#NoDAPL now

The shooting of a Standing Rock activist was caught on video. Police won’t even admit it happened.

Rod Webber

The shocking video of journalist and activist Erin Schrode getting shot by a police rubber bullet at the site of the protests against the Dakota Access pipeline in North Dakota went viral on Thursday. Astonishingly, though, local police are not just attempting to tell a different story about the incident. They’re refusing to say it even happened at all.

When asked about the video, which was recorded on the bank of the Cantapeta Creek just outside of the Standing Rock Sioux Indian reservation, a spokeswoman for the Morton County Sheriff’s Office told me that, while officers are aware of the footage, they have no way to prove Schrode was actually shot.

We don’t even know if that’s even true,” spokeswoman Donnell Preskey told me. “We’re not confirming that that’s even the case.”

In the video, a shot can clearly be heard ringing out. Schrode’s camera is immediately sent haywire, and she cries out in pain. But Preskey said the video “doesn’t tell me anything,” adding that there were no injuries reported to police and the whole matter is under investigation.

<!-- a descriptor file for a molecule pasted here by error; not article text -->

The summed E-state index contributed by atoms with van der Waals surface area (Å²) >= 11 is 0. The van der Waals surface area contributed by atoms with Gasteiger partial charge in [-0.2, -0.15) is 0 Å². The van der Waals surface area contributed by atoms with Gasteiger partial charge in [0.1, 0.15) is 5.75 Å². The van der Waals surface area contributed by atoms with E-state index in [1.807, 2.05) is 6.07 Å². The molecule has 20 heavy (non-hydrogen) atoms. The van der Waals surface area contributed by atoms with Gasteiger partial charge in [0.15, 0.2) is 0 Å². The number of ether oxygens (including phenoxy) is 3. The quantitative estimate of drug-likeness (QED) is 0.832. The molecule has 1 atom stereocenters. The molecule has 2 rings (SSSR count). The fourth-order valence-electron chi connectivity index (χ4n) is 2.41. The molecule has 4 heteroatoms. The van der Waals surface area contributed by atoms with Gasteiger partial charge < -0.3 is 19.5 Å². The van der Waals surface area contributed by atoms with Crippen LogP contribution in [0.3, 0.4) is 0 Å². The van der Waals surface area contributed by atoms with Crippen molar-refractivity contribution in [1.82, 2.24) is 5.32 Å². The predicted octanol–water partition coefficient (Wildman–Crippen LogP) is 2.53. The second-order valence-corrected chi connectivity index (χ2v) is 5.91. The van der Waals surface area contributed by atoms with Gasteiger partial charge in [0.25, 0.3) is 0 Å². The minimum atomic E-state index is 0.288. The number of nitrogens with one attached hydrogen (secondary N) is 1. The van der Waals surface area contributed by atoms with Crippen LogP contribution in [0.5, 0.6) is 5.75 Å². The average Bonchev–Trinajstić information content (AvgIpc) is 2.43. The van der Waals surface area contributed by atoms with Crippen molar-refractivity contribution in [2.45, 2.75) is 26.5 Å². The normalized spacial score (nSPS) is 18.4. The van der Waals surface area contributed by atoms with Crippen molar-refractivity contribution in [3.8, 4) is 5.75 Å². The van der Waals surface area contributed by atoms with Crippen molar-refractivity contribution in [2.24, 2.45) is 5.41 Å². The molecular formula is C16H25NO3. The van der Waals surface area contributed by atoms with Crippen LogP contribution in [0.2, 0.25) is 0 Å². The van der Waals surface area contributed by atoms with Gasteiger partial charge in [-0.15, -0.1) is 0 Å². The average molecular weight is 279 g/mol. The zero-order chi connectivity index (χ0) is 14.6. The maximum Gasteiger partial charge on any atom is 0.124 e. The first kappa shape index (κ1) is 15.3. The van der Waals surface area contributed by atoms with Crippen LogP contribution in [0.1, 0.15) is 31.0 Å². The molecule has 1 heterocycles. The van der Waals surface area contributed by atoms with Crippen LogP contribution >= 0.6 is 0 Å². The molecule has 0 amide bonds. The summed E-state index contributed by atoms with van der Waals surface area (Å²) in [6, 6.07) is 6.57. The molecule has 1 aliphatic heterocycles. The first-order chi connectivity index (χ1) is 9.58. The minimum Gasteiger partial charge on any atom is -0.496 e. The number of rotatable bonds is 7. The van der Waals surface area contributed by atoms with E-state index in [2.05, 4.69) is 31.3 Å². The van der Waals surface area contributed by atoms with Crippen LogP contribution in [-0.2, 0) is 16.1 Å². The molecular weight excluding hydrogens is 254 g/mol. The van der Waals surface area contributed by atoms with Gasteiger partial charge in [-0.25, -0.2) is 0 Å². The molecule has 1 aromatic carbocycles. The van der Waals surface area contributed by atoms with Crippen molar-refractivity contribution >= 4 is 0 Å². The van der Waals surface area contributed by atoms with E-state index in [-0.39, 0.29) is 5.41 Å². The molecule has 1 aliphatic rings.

She pointed Fusion to a sheriff’s department statement released on Wednesday, which somewhat equivocally addresses police use of “less-than-lethal ammunition” in the form of rubber bullets. Preskey said that the officers on the ground—who she said had been deployed from eight different states—were the sole source for the information used in the statement.

The statement details how police shot two men with the non-lethal rounds. The department claims that one wore a gas mask, refused to show his hands, and charged on police, and another was allegedly throwing bottles at officers.

While she’s hardly surprised that police are casting doubt on her story, Schrode told me that this only strengthens her resolve to stand against the pipeline, whose current path cuts through sites sacred to the Standing Rock tribe and crosses the Missouri River, its main water source.

The police are there to protect us, and that’s not what is happening right now in Standing Rock,” Schrode said.

She said there were “dozens” of eyewitnesses to back up her account, and that it’s “absurd” for police to discredit her story.

While she originally went out to Cannon Ball, North Dakota, to cover the struggle against the pipeline’s construction as a journalist, Schrode says now, “I’ve got skin in the game.”

To see police fire on me is outrageous and indefensible,” she said. “I’m going to back down, I’m not going to shut up, I’m not going to leave. I’m in.”

WATCH: What it’s like to be a trespasser on your own native land at Standing Rock